The Lady of Big Shanty eBook

This eBook from the Gutenberg Project consists of approximately 218 pages of information about The Lady of Big Shanty.

At that instant the old dog sprang into the darkness beyond the trapper, barking sharply.  Holcomb, followed by Margaret, who had never left his side since he had determined to go in search of her father, rushed forward, following the waning light from the torches now glimmering far ahead as the trapper leaped on after the old dog.

Alice, now left alone with Blakeman and Annette, sat peering into the void, her ears open to every sound.  Every now and then she would rise, walk to the edge of the firelight, stand listening for a few moments and sink back again on her seat by the embers.

Suddenly Blakeman rose to his feet, his hand cupped to his ear, his whole body tense.  His knowledge of the woods had taught him their unusual sounds.  Stepping quickly over the surrounding logs, he moved to the edge of the darkness and listened, then walked quickly into the blackness.

The dim flicker of approaching torches, like will-o’-the-wisps, now flashed among the giant trees.  Alice sprang up, caught the end of the long overcoat in her fingers and, guided by the sound of Blakeman’s footsteps, calling to him at every step, dashed on into the darkness.  Then she tripped, and with a piercing shriek fell headlong.

A posse of men were approaching.  The torches drew nearer and nearer—­voices could be heard.  She strained her ears—­but it was not that of her husband.  Again she staggered to her feet, reeled, and would have fallen had not Blakeman caught her.  He had seen the party and turned back before he reached them.

“He’s all right, madam—­there he comes—­they are all coming.”

Thayor pushed his way ahead.  He had heard the scream and recognized the voice.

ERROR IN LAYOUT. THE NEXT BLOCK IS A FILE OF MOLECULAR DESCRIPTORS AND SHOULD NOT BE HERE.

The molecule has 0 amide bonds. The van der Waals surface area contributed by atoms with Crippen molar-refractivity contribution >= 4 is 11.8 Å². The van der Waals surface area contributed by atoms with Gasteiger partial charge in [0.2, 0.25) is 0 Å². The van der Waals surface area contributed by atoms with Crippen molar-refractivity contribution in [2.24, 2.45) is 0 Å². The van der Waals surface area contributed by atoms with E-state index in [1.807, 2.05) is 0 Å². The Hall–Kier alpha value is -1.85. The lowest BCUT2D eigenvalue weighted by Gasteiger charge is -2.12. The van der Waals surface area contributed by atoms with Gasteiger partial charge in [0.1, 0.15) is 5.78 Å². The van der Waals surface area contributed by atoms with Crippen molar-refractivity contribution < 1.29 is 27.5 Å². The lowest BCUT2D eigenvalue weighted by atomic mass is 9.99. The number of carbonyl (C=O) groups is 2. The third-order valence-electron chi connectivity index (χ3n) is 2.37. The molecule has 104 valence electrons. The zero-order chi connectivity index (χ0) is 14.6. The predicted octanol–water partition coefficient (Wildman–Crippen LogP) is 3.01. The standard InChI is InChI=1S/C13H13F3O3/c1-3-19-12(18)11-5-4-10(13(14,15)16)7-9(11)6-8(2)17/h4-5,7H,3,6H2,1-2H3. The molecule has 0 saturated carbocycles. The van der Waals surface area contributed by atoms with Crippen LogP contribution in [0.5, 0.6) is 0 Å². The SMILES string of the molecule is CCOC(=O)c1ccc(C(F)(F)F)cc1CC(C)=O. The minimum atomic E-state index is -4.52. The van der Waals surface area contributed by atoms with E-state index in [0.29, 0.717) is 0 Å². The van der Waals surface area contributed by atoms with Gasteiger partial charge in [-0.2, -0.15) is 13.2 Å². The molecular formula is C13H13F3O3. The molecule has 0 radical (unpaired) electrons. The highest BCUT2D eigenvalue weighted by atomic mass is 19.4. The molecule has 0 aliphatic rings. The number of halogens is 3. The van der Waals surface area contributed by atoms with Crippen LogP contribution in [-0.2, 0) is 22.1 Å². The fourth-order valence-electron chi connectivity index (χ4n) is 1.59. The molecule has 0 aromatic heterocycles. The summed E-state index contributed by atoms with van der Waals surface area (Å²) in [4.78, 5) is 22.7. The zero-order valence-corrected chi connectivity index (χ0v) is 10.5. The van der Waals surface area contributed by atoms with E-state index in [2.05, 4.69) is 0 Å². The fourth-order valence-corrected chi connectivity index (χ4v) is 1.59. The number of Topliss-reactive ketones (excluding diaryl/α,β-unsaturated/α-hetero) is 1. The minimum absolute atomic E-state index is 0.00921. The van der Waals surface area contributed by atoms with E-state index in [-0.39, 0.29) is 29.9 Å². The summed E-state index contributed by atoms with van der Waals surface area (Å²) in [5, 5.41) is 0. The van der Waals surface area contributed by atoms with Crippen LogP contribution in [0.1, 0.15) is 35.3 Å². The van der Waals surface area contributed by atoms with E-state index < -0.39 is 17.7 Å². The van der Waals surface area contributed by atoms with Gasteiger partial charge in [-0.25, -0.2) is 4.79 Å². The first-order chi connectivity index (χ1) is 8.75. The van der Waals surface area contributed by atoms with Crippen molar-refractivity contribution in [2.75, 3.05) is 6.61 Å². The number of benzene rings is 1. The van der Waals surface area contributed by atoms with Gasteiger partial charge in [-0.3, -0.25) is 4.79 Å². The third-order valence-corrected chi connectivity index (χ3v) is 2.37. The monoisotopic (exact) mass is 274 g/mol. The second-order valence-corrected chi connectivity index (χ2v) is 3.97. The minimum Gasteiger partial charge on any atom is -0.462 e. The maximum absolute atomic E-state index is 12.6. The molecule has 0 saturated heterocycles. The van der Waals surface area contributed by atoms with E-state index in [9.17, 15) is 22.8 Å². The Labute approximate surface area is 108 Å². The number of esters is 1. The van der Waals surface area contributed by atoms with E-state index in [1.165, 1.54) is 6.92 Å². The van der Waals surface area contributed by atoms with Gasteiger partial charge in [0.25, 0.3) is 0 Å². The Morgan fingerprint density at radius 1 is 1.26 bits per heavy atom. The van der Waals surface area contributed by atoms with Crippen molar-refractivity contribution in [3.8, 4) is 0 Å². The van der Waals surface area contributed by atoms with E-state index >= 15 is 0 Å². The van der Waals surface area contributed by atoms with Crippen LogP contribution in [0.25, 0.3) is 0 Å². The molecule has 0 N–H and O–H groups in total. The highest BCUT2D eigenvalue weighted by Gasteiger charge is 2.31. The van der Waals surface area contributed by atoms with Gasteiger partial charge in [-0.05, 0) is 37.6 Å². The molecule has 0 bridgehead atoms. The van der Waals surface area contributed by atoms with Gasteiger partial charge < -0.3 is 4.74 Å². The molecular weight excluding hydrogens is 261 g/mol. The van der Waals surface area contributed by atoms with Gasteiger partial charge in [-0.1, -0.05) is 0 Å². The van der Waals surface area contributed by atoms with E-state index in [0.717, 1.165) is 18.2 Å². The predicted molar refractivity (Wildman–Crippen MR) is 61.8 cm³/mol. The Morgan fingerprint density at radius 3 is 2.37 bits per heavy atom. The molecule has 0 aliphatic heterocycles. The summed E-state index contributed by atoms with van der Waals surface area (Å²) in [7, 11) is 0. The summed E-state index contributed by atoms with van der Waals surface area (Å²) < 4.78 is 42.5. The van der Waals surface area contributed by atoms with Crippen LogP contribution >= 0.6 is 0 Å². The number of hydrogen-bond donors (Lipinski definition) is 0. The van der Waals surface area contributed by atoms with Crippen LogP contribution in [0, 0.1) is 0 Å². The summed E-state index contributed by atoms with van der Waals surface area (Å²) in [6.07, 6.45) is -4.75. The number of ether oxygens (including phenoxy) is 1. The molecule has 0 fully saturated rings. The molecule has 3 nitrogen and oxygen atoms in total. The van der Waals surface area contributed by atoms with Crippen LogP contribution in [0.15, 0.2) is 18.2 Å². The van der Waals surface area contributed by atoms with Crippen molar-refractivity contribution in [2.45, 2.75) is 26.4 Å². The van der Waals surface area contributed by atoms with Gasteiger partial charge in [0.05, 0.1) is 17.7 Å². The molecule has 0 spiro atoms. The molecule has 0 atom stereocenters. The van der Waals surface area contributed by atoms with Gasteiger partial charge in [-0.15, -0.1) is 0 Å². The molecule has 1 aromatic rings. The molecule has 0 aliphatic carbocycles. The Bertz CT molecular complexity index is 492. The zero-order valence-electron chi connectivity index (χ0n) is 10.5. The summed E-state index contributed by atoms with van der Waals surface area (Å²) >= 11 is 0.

“My God, Blakeman.  What’s the matter?” He was on his knees beside her now, her head resting in the hollow of his elbow.

“Madam’s only fainted, sir.  We got worried at your being gone so long.”

Margaret tried to throw herself down beside her mother, but Holcomb held her back.

“No—­let your father alone,” he whispered—­“and let us come away.”

The trapper and the others, followed by Holcomb and Margaret, moved toward the camp, the torches illumining their faces.  No one saw the hide-out.  He was there—­within touching distance, but he moved only in the shadows.

Alice opened her eyes and clasped both her arms around her husband’s neck.

“Oh, Sam! tell me it is you—­and you are safe, and nothing has happened?  Oh!  Sam—­I have been so wretched!”

“There, dear—­compose yourself.  It’s all right—­everything is all right, and we have nothing to fear anywhere.  Come, now—­let me help you to your feet and—­”

“No, Sam—­not yet—­not yet!  Please listen—­I’ve been so wicked—­so foolish—­Please forgive me—­please tell me you love me.  Don’t let it make any difference.  I can stand everything but that.  Sam, we once loved each other—­can’t we again?  I love you—­I do—­I do!”

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The Lady of Big Shanty from Project Gutenberg. Public domain.
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